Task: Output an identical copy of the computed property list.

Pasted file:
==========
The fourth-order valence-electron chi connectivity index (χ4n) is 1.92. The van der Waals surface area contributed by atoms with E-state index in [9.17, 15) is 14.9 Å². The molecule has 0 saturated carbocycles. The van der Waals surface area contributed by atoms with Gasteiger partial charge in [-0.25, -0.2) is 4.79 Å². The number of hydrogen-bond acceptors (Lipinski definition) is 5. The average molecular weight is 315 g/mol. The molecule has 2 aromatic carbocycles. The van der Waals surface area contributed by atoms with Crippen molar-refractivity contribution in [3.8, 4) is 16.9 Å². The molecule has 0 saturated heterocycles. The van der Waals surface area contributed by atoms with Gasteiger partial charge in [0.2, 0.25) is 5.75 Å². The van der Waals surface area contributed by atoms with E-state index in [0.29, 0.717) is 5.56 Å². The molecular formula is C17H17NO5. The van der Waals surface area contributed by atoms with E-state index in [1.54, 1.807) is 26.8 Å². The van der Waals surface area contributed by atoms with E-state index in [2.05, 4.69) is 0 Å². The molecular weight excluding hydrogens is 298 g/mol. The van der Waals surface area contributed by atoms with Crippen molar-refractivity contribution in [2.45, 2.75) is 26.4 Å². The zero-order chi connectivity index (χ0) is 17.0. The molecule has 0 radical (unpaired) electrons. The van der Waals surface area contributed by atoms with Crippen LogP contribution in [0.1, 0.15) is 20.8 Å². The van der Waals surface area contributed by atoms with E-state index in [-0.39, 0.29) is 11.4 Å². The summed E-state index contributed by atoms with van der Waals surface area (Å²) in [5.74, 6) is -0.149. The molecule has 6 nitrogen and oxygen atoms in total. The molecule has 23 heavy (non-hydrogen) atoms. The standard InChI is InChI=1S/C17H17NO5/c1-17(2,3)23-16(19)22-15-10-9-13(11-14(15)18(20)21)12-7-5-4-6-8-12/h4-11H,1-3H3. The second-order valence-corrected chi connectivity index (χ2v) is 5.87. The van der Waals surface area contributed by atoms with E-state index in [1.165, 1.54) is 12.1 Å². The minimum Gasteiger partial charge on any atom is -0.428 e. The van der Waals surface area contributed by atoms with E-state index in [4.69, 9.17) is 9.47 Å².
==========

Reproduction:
The fourth-order valence-electron chi connectivity index (χ4n) is 1.92. The van der Waals surface area contributed by atoms with E-state index in [9.17, 15) is 14.9 Å². The molecule has 0 saturated carbocycles. The van der Waals surface area contributed by atoms with Gasteiger partial charge in [-0.25, -0.2) is 4.79 Å². The number of hydrogen-bond acceptors (Lipinski definition) is 5. The average molecular weight is 315 g/mol. The molecule has 2 aromatic carbocycles. The van der Waals surface area contributed by atoms with Crippen molar-refractivity contribution in [3.8, 4) is 16.9 Å². The molecule has 0 saturated heterocycles. The van der Waals surface area contributed by atoms with Gasteiger partial charge in [0.2, 0.25) is 5.75 Å². The van der Waals surface area contributed by atoms with E-state index in [0.29, 0.717) is 5.56 Å². The molecular formula is C17H17NO5. The van der Waals surface area contributed by atoms with E-state index in [1.54, 1.807) is 26.8 Å². The van der Waals surface area contributed by atoms with E-state index in [2.05, 4.69) is 0 Å². The molecular weight excluding hydrogens is 298 g/mol. The van der Waals surface area contributed by atoms with Crippen molar-refractivity contribution in [2.45, 2.75) is 26.4 Å². The zero-order chi connectivity index (χ0) is 17.0. The molecule has 0 radical (unpaired) electrons. The van der Waals surface area contributed by atoms with Crippen LogP contribution in [0.1, 0.15) is 20.8 Å². The van der Waals surface area contributed by atoms with E-state index in [-0.39, 0.29) is 11.4 Å². The summed E-state index contributed by atoms with van der Waals surface area (Å²) in [5.74, 6) is -0.149. The molecule has 6 nitrogen and oxygen atoms in total. The molecule has 23 heavy (non-hydrogen) atoms. The standard InChI is InChI=1S/C17H17NO5/c1-17(2,3)23-16(19)22-15-10-9-13(11-14(15)18(20)21)12-7-5-4-6-8-12/h4-11H,1-3H3. The second-order valence-corrected chi connectivity index (χ2v) is 5.87. The van der Waals surface area contributed by atoms with E-state index in [1.165, 1.54) is 12.1 Å². The minimum Gasteiger partial charge on any atom is -0.428 e. The van der Waals surface area contributed by atoms with E-state index in [4.69, 9.17) is 9.47 Å².